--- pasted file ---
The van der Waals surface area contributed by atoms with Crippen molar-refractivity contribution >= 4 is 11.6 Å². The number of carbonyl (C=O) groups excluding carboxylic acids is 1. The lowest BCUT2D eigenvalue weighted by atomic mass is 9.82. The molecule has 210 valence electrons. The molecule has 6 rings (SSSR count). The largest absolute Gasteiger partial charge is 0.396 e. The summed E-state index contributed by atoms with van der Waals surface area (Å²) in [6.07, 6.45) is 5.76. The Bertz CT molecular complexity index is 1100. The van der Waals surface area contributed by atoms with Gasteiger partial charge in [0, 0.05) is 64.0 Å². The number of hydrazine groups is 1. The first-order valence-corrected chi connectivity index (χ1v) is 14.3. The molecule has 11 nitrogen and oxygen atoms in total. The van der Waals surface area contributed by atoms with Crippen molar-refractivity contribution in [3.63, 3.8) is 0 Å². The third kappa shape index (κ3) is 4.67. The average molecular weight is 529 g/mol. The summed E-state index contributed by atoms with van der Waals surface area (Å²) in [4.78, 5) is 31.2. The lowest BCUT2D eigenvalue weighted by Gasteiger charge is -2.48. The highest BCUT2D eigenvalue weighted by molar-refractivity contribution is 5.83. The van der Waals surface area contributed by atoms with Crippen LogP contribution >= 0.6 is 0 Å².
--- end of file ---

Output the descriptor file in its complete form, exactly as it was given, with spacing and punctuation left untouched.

The van der Waals surface area contributed by atoms with Crippen molar-refractivity contribution >= 4 is 11.6 Å². The number of carbonyl (C=O) groups excluding carboxylic acids is 1. The lowest BCUT2D eigenvalue weighted by atomic mass is 9.82. The molecule has 210 valence electrons. The molecule has 6 rings (SSSR count). The largest absolute Gasteiger partial charge is 0.396 e. The summed E-state index contributed by atoms with van der Waals surface area (Å²) in [6.07, 6.45) is 5.76. The Bertz CT molecular complexity index is 1100. The van der Waals surface area contributed by atoms with Gasteiger partial charge in [0, 0.05) is 64.0 Å². The number of hydrazine groups is 1. The first-order valence-corrected chi connectivity index (χ1v) is 14.3. The molecule has 11 nitrogen and oxygen atoms in total. The van der Waals surface area contributed by atoms with Crippen molar-refractivity contribution in [3.63, 3.8) is 0 Å². The third kappa shape index (κ3) is 4.67. The average molecular weight is 529 g/mol. The summed E-state index contributed by atoms with van der Waals surface area (Å²) in [4.78, 5) is 31.2. The lowest BCUT2D eigenvalue weighted by Gasteiger charge is -2.48. The highest BCUT2D eigenvalue weighted by molar-refractivity contribution is 5.83. The van der Waals surface area contributed by atoms with Crippen LogP contribution >= 0.6 is 0 Å².